Union membership in private industry, 2002
February 26, 2003
Among private industries, the union membership rate was the highest in transportation and public utilities in 2002, at 23 percent. Of all wage and salary workers in private industry, 8.5 percent were union members in 2002.
The construction and manufacturing industries also had higher-than-average unionization rates, at 17.2 percent and 14.3 percent, respectively. The industry with the lowest unionization rate in 2002 was finance, insurance, and real estate—1.9 percent. Other private industries with below-average unionization rates were agriculture; wholesale and retail trade; and services.
In contrast to private industry, 37.5 percent of government workers were union members in 2002.
Bureau of Labor Statistics, U.S. Department of Labor, The Economics Daily, Union membership in private industry, 2002 on the Internet at https://www.bls.gov/opub/ted/2003/feb/wk4/art03.htm (visited June 01, 2020).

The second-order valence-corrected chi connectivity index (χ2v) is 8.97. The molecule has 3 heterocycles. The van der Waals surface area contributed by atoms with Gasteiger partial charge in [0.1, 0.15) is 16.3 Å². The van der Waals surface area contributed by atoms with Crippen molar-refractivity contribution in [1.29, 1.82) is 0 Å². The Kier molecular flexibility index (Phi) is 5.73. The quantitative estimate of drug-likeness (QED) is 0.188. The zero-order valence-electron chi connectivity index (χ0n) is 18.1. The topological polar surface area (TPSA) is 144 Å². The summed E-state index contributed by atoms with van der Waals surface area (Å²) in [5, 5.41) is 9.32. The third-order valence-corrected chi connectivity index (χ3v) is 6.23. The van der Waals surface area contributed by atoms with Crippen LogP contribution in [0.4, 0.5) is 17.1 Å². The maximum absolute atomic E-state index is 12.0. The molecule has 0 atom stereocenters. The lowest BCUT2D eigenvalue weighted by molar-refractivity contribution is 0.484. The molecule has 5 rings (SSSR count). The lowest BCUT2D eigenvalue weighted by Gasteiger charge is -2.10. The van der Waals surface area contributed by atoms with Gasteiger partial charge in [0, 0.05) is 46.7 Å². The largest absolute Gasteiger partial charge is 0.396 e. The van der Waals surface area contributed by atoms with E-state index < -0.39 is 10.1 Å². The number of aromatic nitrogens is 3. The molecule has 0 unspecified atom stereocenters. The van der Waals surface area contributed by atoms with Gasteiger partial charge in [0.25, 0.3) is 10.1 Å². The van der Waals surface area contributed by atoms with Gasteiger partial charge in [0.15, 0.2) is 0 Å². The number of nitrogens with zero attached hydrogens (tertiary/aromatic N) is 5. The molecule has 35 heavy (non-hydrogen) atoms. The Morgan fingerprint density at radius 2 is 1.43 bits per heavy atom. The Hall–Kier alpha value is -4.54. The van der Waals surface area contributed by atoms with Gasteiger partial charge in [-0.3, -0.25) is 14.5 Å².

Recent editions of Spotlight on Statistics
- Meal Appeal: Patterns of Expenditures on Food away from Home
Examines spending on food away from home, such as meals or snacks from restaurants, vending machines, employer cafeterias, or other venues.
- Job Flexibilities and Work Schedules in 2017–18
Examines data on job flexibilities, such as working at home, flexible schedules, and shift work.
- Labor Market Activity of Blacks in the United States
Examines data on the labor market and related topics for the Black or African American population.
- Workers’ Access to and Use of Leave from Their Jobs in 2017–18
Examines the reasons for which workers can take leave, their use of leave, and the reasons they did not take available leave even when they needed to.